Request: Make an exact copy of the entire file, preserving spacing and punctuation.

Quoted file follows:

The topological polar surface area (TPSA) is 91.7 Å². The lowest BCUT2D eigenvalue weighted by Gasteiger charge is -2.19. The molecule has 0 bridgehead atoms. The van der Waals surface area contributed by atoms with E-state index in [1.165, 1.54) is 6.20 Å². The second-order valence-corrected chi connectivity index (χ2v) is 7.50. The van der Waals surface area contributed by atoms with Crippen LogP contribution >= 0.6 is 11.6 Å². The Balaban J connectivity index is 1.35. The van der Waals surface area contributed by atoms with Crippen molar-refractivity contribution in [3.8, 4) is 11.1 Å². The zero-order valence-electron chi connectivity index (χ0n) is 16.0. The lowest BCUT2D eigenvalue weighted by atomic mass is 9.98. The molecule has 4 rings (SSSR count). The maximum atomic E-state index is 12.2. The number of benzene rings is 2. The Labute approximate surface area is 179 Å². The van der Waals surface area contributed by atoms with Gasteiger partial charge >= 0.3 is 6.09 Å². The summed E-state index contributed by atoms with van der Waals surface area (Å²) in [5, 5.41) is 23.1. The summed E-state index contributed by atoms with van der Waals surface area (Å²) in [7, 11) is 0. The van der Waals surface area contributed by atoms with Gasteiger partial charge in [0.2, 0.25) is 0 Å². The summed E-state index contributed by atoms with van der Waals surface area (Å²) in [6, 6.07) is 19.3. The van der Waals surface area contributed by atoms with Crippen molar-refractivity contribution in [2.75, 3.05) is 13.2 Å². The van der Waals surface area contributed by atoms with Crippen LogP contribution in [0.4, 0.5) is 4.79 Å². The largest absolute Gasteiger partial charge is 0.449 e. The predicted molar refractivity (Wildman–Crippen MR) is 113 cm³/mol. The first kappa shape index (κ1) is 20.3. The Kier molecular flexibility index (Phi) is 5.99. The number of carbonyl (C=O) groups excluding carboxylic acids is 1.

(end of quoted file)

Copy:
The topological polar surface area (TPSA) is 91.7 Å². The lowest BCUT2D eigenvalue weighted by Gasteiger charge is -2.19. The molecule has 0 bridgehead atoms. The van der Waals surface area contributed by atoms with E-state index in [1.165, 1.54) is 6.20 Å². The second-order valence-corrected chi connectivity index (χ2v) is 7.50. The van der Waals surface area contributed by atoms with Crippen LogP contribution >= 0.6 is 11.6 Å². The Balaban J connectivity index is 1.35. The van der Waals surface area contributed by atoms with Crippen molar-refractivity contribution in [3.8, 4) is 11.1 Å². The zero-order valence-electron chi connectivity index (χ0n) is 16.0. The lowest BCUT2D eigenvalue weighted by atomic mass is 9.98. The molecule has 4 rings (SSSR count). The maximum atomic E-state index is 12.2. The number of benzene rings is 2. The Labute approximate surface area is 179 Å². The van der Waals surface area contributed by atoms with Gasteiger partial charge >= 0.3 is 6.09 Å². The summed E-state index contributed by atoms with van der Waals surface area (Å²) in [5, 5.41) is 23.1. The summed E-state index contributed by atoms with van der Waals surface area (Å²) in [7, 11) is 0. The van der Waals surface area contributed by atoms with Gasteiger partial charge in [0.2, 0.25) is 0 Å². The summed E-state index contributed by atoms with van der Waals surface area (Å²) in [6, 6.07) is 19.3. The van der Waals surface area contributed by atoms with Crippen molar-refractivity contribution in [2.75, 3.05) is 13.2 Å². The van der Waals surface area contributed by atoms with Crippen LogP contribution in [0.4, 0.5) is 4.79 Å². The largest absolute Gasteiger partial charge is 0.449 e. The predicted molar refractivity (Wildman–Crippen MR) is 113 cm³/mol. The first kappa shape index (κ1) is 20.3. The Kier molecular flexibility index (Phi) is 5.99. The number of carbonyl (C=O) groups excluding carboxylic acids is 1.